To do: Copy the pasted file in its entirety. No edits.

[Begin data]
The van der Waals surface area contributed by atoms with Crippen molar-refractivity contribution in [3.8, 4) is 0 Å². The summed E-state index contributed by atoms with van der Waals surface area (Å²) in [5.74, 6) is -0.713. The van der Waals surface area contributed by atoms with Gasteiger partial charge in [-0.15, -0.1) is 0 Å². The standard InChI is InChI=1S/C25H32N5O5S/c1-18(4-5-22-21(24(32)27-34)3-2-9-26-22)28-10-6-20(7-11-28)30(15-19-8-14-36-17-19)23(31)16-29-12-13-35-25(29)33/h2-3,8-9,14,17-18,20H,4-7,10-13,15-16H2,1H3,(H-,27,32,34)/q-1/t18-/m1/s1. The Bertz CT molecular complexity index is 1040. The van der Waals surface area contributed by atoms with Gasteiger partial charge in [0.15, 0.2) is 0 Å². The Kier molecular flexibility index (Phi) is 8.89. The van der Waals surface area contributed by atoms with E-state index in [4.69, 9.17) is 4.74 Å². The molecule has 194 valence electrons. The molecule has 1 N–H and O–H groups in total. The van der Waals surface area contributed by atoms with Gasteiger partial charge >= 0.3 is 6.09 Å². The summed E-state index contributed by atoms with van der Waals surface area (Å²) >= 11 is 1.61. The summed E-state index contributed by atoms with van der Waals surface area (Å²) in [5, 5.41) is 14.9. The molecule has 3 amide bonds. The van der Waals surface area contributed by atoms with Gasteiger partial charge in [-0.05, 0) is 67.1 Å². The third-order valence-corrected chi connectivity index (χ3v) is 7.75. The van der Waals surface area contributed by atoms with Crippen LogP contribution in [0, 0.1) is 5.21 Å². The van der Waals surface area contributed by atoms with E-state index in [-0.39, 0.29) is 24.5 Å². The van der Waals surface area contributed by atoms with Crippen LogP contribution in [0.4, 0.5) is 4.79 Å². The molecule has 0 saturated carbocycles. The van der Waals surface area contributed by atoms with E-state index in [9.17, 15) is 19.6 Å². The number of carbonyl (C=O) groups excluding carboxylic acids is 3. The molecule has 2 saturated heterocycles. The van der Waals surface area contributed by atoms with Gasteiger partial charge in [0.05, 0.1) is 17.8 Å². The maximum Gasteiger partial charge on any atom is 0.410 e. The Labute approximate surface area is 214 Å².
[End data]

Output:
The van der Waals surface area contributed by atoms with Crippen molar-refractivity contribution in [3.8, 4) is 0 Å². The summed E-state index contributed by atoms with van der Waals surface area (Å²) in [5.74, 6) is -0.713. The van der Waals surface area contributed by atoms with Gasteiger partial charge in [-0.15, -0.1) is 0 Å². The standard InChI is InChI=1S/C25H32N5O5S/c1-18(4-5-22-21(24(32)27-34)3-2-9-26-22)28-10-6-20(7-11-28)30(15-19-8-14-36-17-19)23(31)16-29-12-13-35-25(29)33/h2-3,8-9,14,17-18,20H,4-7,10-13,15-16H2,1H3,(H-,27,32,34)/q-1/t18-/m1/s1. The Bertz CT molecular complexity index is 1040. The van der Waals surface area contributed by atoms with Gasteiger partial charge in [0.15, 0.2) is 0 Å². The Kier molecular flexibility index (Phi) is 8.89. The van der Waals surface area contributed by atoms with E-state index in [4.69, 9.17) is 4.74 Å². The molecule has 194 valence electrons. The molecule has 1 N–H and O–H groups in total. The van der Waals surface area contributed by atoms with Gasteiger partial charge >= 0.3 is 6.09 Å². The summed E-state index contributed by atoms with van der Waals surface area (Å²) >= 11 is 1.61. The summed E-state index contributed by atoms with van der Waals surface area (Å²) in [5, 5.41) is 14.9. The molecule has 3 amide bonds. The van der Waals surface area contributed by atoms with Gasteiger partial charge in [-0.05, 0) is 67.1 Å². The third-order valence-corrected chi connectivity index (χ3v) is 7.75. The van der Waals surface area contributed by atoms with Crippen LogP contribution in [0, 0.1) is 5.21 Å². The van der Waals surface area contributed by atoms with E-state index in [-0.39, 0.29) is 24.5 Å². The van der Waals surface area contributed by atoms with Crippen LogP contribution in [0.4, 0.5) is 4.79 Å². The molecule has 0 saturated carbocycles. The van der Waals surface area contributed by atoms with E-state index in [9.17, 15) is 19.6 Å². The number of carbonyl (C=O) groups excluding carboxylic acids is 3. The molecule has 2 saturated heterocycles. The van der Waals surface area contributed by atoms with Gasteiger partial charge in [0.05, 0.1) is 17.8 Å². The maximum Gasteiger partial charge on any atom is 0.410 e. The Labute approximate surface area is 214 Å².